Indiana Daily Student

Black Voices: Looking for ways to honor Black History Month? Consider donating blood

<p>A man fist bumps a blood drive worker after donating blood. The American Red Cross is coordinating a blood drive during February, which is Black History Month .</p>

A man fist bumps a blood drive worker after donating blood. The American Red Cross is coordinating a blood drive during February, which is Black History Month .

The American Red Cross is hosting a blood drive during Black History Month in honor of Dr. Charles Drew and Dr. Jerome Holland. 

Drew was the first Black surgeon to create a way to store plasma in blood banks. His research on blood plasma transfusions is still being used today by the American Red Cross. 

Holland was the first Black chairman on the American Red Cross Board of Governors and a leader of its blood services program.

Tiffany Taylor, regional communications manager for American Red Cross, has been working with the organization for over five years and said it is important to host blood drives in dedication of Black History Month. 

“We should always first remember where we come from to appreciate where we are going,” Taylor said. “If it weren’t for the inventions of African Americans, we wouldn’t be able to help save lives the way we do today.”

Taylor said there is a constant need for blood donors.

Related: [Black Voices: Black people are disproportionately affected by COVID-19. Medical mistrust is just one reason.]

“We want to honor Black pioneers and also other Black figures within the American Red Cross community,” Taylor said. “I am Black myself — everyday is Black History month for me.”

According to the American Red Cross' website, the blood drive will give donors the satisfaction of helping someone in need by giving blood, platelets or plasma. The American Red Cross also welcomes COVID-19 survivors to donate because the antibodies in their plasma could potentially save the life of a COVID-19 patient.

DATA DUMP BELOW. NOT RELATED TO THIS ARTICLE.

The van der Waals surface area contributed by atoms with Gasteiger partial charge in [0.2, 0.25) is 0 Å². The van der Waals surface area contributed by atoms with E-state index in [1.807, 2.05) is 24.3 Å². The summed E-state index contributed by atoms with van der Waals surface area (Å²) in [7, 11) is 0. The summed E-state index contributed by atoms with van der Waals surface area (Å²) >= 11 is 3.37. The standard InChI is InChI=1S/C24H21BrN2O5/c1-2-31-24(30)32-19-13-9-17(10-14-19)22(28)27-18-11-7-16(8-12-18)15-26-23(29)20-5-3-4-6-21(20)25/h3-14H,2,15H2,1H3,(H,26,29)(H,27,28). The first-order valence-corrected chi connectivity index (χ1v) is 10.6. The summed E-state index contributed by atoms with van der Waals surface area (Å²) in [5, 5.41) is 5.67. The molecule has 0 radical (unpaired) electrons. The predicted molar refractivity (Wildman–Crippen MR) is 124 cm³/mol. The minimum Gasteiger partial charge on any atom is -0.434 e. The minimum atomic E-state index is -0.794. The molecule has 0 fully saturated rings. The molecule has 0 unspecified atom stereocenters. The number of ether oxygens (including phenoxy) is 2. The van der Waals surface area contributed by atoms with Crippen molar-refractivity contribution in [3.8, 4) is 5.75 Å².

Black people are disproportionately affected by COVID-19 and experience more chronic diseases that make them more vulnerable to COVID-19 complications. Donating blood can help Black communities suffering with chronic diseases such as sickle cell anemia.  

The Red Cross said it will test all donated blood in hopes of discovering COVID-19 antibodies.

Bigger companies such as Amazon are also stepping up to help the Red Cross collect plasma to treat COVID-19 patients,according to the press release

Amazon has donated one million dollars to the organization to try and get more people to want to donate. Donors will receive a five dollar Amazon gift card during February. Amazon’s donation will also support sickle cell patients and motivate more Black communities to understand the importance of donating blood, according to a press release.  

Taylor said the blood will be tested to make sure it’s safe after leaving host sites and then be sent to hospitals. If another place besides hospitals needs blood, it will be sent there. 

The Red Cross allows people with all blood types to donate. You must have a Blood Donor’s card, drivers license or two other forms of identification to check in. Those who are 18 years old or younger must be at least 110 pounds or more, depending on their height. 

To locally donate blood locally, visit the Bloomington Community Red Cross Blood Donation Center located at 401 North Morton St. 

Taylor encourages everyone, even those who have never considered it before, to donate. She said the need for blood is constant. 

“If you’ve never considered giving blood then do so now, especially during this time with the weather and blood drives having to cancel,” Taylor said. “We don’t want hospitals and medical teams to not have enough blood on hand. Just one donation can help save up to three lives.”

If you want to donate blood, either download the American Red Cross Blood Donor App, schedule an appointment online, call 1-800-RED CROSS, or use an Alexa Echo device to schedule an appointment by allowing the Blood Donor Skill.

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